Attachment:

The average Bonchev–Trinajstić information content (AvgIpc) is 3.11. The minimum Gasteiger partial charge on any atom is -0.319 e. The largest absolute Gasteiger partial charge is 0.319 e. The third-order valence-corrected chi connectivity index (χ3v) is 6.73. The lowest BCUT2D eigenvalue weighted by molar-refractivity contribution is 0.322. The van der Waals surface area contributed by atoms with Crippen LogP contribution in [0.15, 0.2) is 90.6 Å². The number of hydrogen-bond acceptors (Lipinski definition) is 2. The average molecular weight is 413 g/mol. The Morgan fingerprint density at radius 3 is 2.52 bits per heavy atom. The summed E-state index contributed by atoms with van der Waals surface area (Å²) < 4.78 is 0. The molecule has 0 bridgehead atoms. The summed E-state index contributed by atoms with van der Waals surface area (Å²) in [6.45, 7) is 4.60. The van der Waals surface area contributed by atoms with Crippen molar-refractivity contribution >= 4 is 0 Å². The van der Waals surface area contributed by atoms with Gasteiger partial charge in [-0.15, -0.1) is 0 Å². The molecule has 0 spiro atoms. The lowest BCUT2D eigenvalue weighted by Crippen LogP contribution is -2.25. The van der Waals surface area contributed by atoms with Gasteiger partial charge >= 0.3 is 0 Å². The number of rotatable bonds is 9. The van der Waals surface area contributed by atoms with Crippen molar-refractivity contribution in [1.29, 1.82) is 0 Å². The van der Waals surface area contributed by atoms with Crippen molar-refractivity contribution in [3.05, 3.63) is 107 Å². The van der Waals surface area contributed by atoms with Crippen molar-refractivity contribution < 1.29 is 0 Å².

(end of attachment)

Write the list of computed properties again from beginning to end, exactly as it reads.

The average Bonchev–Trinajstić information content (AvgIpc) is 3.11. The minimum Gasteiger partial charge on any atom is -0.319 e. The largest absolute Gasteiger partial charge is 0.319 e. The third-order valence-corrected chi connectivity index (χ3v) is 6.73. The lowest BCUT2D eigenvalue weighted by molar-refractivity contribution is 0.322. The van der Waals surface area contributed by atoms with Crippen LogP contribution in [0.15, 0.2) is 90.6 Å². The number of hydrogen-bond acceptors (Lipinski definition) is 2. The average molecular weight is 413 g/mol. The Morgan fingerprint density at radius 3 is 2.52 bits per heavy atom. The summed E-state index contributed by atoms with van der Waals surface area (Å²) < 4.78 is 0. The molecule has 0 bridgehead atoms. The summed E-state index contributed by atoms with van der Waals surface area (Å²) in [6.45, 7) is 4.60. The van der Waals surface area contributed by atoms with Crippen molar-refractivity contribution >= 4 is 0 Å². The van der Waals surface area contributed by atoms with Gasteiger partial charge in [-0.15, -0.1) is 0 Å². The molecule has 0 spiro atoms. The lowest BCUT2D eigenvalue weighted by Crippen LogP contribution is -2.25. The van der Waals surface area contributed by atoms with Gasteiger partial charge >= 0.3 is 0 Å². The number of rotatable bonds is 9. The van der Waals surface area contributed by atoms with Crippen molar-refractivity contribution in [1.29, 1.82) is 0 Å². The van der Waals surface area contributed by atoms with Crippen molar-refractivity contribution in [3.05, 3.63) is 107 Å². The van der Waals surface area contributed by atoms with Crippen molar-refractivity contribution < 1.29 is 0 Å².